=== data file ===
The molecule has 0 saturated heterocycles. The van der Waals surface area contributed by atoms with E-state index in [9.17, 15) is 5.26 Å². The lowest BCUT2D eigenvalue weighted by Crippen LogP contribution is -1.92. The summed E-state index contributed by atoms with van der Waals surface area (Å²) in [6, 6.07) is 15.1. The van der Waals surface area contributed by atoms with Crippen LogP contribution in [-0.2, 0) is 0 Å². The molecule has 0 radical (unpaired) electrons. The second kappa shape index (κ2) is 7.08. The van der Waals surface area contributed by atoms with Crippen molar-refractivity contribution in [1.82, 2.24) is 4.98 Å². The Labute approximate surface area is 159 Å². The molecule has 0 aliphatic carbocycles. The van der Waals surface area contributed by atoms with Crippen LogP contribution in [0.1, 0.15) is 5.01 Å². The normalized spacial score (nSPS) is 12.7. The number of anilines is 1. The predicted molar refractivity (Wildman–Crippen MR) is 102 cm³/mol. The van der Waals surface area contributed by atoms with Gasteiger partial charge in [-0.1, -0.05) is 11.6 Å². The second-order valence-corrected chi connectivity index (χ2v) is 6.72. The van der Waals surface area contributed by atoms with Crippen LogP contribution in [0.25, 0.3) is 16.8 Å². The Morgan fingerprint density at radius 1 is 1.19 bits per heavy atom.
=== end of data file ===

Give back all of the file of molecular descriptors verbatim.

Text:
The molecule has 0 saturated heterocycles. The van der Waals surface area contributed by atoms with E-state index in [9.17, 15) is 5.26 Å². The lowest BCUT2D eigenvalue weighted by Crippen LogP contribution is -1.92. The summed E-state index contributed by atoms with van der Waals surface area (Å²) in [6, 6.07) is 15.1. The van der Waals surface area contributed by atoms with Crippen LogP contribution in [-0.2, 0) is 0 Å². The molecule has 0 radical (unpaired) electrons. The second kappa shape index (κ2) is 7.08. The van der Waals surface area contributed by atoms with Crippen molar-refractivity contribution in [1.82, 2.24) is 4.98 Å². The Labute approximate surface area is 159 Å². The molecule has 0 aliphatic carbocycles. The van der Waals surface area contributed by atoms with Crippen LogP contribution in [0.1, 0.15) is 5.01 Å². The normalized spacial score (nSPS) is 12.7. The number of anilines is 1. The predicted molar refractivity (Wildman–Crippen MR) is 102 cm³/mol. The van der Waals surface area contributed by atoms with Gasteiger partial charge in [-0.1, -0.05) is 11.6 Å². The second-order valence-corrected chi connectivity index (χ2v) is 6.72. The van der Waals surface area contributed by atoms with Crippen LogP contribution in [0.25, 0.3) is 16.8 Å². The Morgan fingerprint density at radius 1 is 1.19 bits per heavy atom.